I know when I'm sick I'll still push myself as much as I can. I hate cancelling things when I'm not feeling well. I don't like to not get things done. I hate feeling like I'm lying around not accomplishing anything. But it's really hard to not see how sickness affects our littles. It reframes how I see rest, healing, and time. I can't rush or control how long it will take for them to feel better, I can't heal them instantly or pretend they aren't ill, but I do have to acknowledge that the best thing for them is rest. And that usually means a lot more work, and a lot less getting things done for me. It's one of those inconvenient truths when it comes to common sense: we can't have it exactly the way we want it when we want it.
But that's exactly what reality is. And that common Catholic way of thinking that truth is aligning ourselves with reality really does show itself in the little things. Like letting our sick kids rest on the couch when they're feeling bad. Maybe we'll grow in common sense along the way.
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Friday, January 22, 2016
Happy Friday! My first quick takes of 2016, let it be known! Hop over to Kelly's for the better ones...
I feel like I should be writing a little update because I haven't really updated for a while around here. Don't worry -- there's nothing too exciting. I honestly don't think I've ever had an "exciting" January. And that's ok. I feel like I can now acknowledge that January is just that guy at the party you don't like very much, but you'll try and be Christian and not hate him from a distance. Just tolerate his existence....if I have to.....I guess.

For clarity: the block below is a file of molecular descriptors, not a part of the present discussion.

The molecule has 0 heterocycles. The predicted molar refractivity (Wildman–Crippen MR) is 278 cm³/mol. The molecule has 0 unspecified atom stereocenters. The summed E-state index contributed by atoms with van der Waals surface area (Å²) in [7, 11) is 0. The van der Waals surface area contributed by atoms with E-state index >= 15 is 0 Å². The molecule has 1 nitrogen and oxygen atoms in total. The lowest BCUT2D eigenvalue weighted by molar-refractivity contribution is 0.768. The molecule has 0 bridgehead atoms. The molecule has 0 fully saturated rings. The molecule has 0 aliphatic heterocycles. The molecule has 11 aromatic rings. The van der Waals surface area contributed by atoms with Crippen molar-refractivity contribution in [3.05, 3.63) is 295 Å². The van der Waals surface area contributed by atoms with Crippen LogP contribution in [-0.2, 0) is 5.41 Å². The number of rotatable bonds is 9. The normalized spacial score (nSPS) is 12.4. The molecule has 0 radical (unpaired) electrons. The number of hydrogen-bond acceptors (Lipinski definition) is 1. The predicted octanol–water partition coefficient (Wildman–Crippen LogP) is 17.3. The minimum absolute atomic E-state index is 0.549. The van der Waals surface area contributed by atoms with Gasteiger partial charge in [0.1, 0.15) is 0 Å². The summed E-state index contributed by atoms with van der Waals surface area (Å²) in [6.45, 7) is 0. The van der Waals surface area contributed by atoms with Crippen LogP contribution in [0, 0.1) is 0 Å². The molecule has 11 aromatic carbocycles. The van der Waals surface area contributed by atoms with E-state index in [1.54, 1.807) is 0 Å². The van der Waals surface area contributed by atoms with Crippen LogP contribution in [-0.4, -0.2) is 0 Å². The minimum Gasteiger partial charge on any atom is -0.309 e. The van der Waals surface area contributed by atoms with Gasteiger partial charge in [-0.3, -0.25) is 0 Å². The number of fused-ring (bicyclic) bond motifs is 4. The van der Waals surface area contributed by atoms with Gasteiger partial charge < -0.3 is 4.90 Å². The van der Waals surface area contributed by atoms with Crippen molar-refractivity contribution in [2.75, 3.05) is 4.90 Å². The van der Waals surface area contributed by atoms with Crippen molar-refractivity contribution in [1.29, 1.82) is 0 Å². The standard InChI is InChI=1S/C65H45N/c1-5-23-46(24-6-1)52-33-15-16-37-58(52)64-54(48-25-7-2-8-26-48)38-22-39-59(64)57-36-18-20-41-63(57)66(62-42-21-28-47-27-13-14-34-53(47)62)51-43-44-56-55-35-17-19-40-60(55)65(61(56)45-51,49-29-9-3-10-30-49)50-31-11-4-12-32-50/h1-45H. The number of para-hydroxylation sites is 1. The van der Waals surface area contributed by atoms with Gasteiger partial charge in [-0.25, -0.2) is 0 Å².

We've been trying to battle cabin fever around here and it really is something you have to intentionally try to work against. I'm just kinda dying for several minutes where I don't have to deal with children in my day. It's just a really hard aspect of homeschooling. Especially in winter. Especially when you live in the middle of nowhere. The kid's can't play outside for much longer than 20 minutes (it's warmer today, thank goodness!), I don't really want to go to the work of bundling everyone up, driving 30 minutes to go to the library for 15, then driving 30 minutes back everyday, and there's just no where else to go nearby. We usually make it as far as my parents every afternoon just to get out of the house, which gets us by, but still... So I get by on getting to town to run errands, appointments, library once during the week, and try to schedule stuff for one day during the weekend, and force myself to go outside even when it feels terrible.